(Natural News) Four out of 10 Britons would not consider having an “affair” with a sex robot as cheating. The dalliance, if that, was seen to not have any significant difference as to watching adult films or using sex toys while in a romantic human relationship. Even so, one in three adults said they would be “horrified” if one of their close friends began a relationship with a synthetic being, with 16 percent saying they would attempt to dissuade their friend from pursuing such a course of action.
Sex aside, however, forty percent of U.K. residents believe that we will be entering more emotional and romantic relationships with robots in the next 30 to 40 years.
These results are the summary of two studies done by separate adult dating websites. Each survey asked their users to describe how open they were in engaging in sexual acts with a robot, even if they were already in a human relationship. Intriguingly, while most voiced a negative, and perhaps uncharacteristically prudish, outlook about the idea, more people believe that having sex with a robot was similar to masturbating; it’s safe, easy, and doesn’t cause any harm.
Four out of 10 may not seem a lot now, but those in the sex industry believe that this number will grow in the next few years — especially as more realistic sex dolls are being made. Moreover, with popular media de-stigmatizing the act and more people becoming averse to actual physical contact but still craving sexual intimacy, sex robots may provide the answer to loneliness. In fact, one study even claimed that by 2030, more than half of all people around the world will engage in some form of virtual sex as they casually browse porn.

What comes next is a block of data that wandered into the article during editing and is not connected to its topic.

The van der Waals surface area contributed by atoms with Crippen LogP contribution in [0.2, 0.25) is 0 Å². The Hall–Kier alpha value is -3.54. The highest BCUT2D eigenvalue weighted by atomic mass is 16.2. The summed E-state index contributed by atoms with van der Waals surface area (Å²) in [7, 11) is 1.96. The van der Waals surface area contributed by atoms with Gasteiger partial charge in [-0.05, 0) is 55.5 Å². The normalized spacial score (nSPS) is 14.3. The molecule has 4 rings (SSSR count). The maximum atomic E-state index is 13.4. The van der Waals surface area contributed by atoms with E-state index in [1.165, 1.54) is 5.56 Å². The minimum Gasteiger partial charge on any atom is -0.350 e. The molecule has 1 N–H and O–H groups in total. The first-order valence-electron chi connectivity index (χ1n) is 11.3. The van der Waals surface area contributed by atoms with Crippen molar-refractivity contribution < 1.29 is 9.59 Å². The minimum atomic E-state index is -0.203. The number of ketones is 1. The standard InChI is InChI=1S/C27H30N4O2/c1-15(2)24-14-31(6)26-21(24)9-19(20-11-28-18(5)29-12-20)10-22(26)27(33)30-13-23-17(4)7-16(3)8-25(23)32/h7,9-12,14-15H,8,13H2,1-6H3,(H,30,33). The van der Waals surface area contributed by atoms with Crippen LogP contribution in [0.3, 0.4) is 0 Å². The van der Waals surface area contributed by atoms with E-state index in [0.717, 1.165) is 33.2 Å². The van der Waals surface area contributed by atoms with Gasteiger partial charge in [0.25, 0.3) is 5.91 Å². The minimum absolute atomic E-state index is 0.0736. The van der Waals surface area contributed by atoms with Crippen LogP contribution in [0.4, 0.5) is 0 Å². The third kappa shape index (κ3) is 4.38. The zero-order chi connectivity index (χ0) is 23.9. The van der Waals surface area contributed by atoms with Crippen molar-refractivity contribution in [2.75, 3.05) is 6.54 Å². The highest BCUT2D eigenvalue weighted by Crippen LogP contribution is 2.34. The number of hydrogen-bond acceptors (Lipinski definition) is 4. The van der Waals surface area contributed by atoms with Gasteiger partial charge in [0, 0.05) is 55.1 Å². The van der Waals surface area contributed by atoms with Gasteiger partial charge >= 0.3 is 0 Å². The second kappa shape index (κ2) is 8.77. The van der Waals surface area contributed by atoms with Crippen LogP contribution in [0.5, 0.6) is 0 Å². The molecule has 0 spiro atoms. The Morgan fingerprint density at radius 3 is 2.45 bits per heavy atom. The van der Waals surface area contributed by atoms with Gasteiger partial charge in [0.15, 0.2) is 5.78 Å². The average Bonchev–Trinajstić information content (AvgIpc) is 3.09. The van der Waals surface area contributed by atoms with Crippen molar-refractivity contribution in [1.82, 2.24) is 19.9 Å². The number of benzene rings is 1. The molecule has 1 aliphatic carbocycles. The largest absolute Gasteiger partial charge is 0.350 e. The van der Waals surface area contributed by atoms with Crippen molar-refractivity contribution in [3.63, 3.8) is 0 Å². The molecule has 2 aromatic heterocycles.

As technology advances, so too would our insatiable need for intimacy. The same study suggested that by 2035, people would need to have some kind of sex toy to interact with the virtual reality sex.
A metal kiss, an iron hug
Brothels in the U.K. are already adding hyper-realistic sex dolls to their roster. “Ireland’s most realistic sex doll,” Passion Dolly, is so popular that her owners hope to have her brought to all parts of Europe so that all men can enjoy the pleasure of her company. Passion Dolly is beautiful; having brilliantly green eyes, wavy platinum hair, and weighing only 112 pounds, with 32E breasts, and a salivating hourglass figure. She is extremely flexible and can be used in any way the men would like. Customers are charged 80 British Pounds (roughly $100) an hour with Dolly. Condoms and tissues are provided for as well.
Proponents of the sex doll industry say that the objects provide a safe avenue for people to live out their fetishes — sexual proclivities that an ordinary human partner may object to. However, critics say that sex dolls may actually have an opposite effect. Men who continually use sex robots do not learn how to read their partner’s desires and may begin to think only of themselves and their own wants during intercourse. Sex dolls may also encourage such acts as necrophilia, pedophilia, and non-consensual bondage. (Related: Gendergeddon: Redefining Sex and Institutionalizing Confusion.)
Some scientists even say that these sex robots may lead to a decrease in real human relationships. They point to the love machine, Samantha, who is an amorous android so good at what she does, men were developing real feelings for her. Unlike her counterparts, Samantha likes to be fondled and caressed before being penetrated. Her maker said Samantha voices her displeasure if men instantly grope her breasts. Her “friends” need to stroke her hand, shoulder, and other erogenous zones to get Samantha in the mood. The real kicker here though is Samantha’s realistic feminine moan which is described as “unlike anything her owners have heard during encounters with real women.”
The men who had been with Samantha say that they have begun to care for her more than just as a sex partner.
James Young, a 27-year old double amputee who had to be fitted with an robot arm prosthetic voiced feeling very perplexing emotions after watching two grown men fondle a sex robot for a BBC documentary.
“It’s a dumb machine, but it almost doesn’t feel consensual,” he said. “She’s built for it, but she didn’t really ask for it. She does ask for it, but she’s programmed to ask for it. So did she ask for it? It’s very confusing.”
You can read more stories like this on Research.news.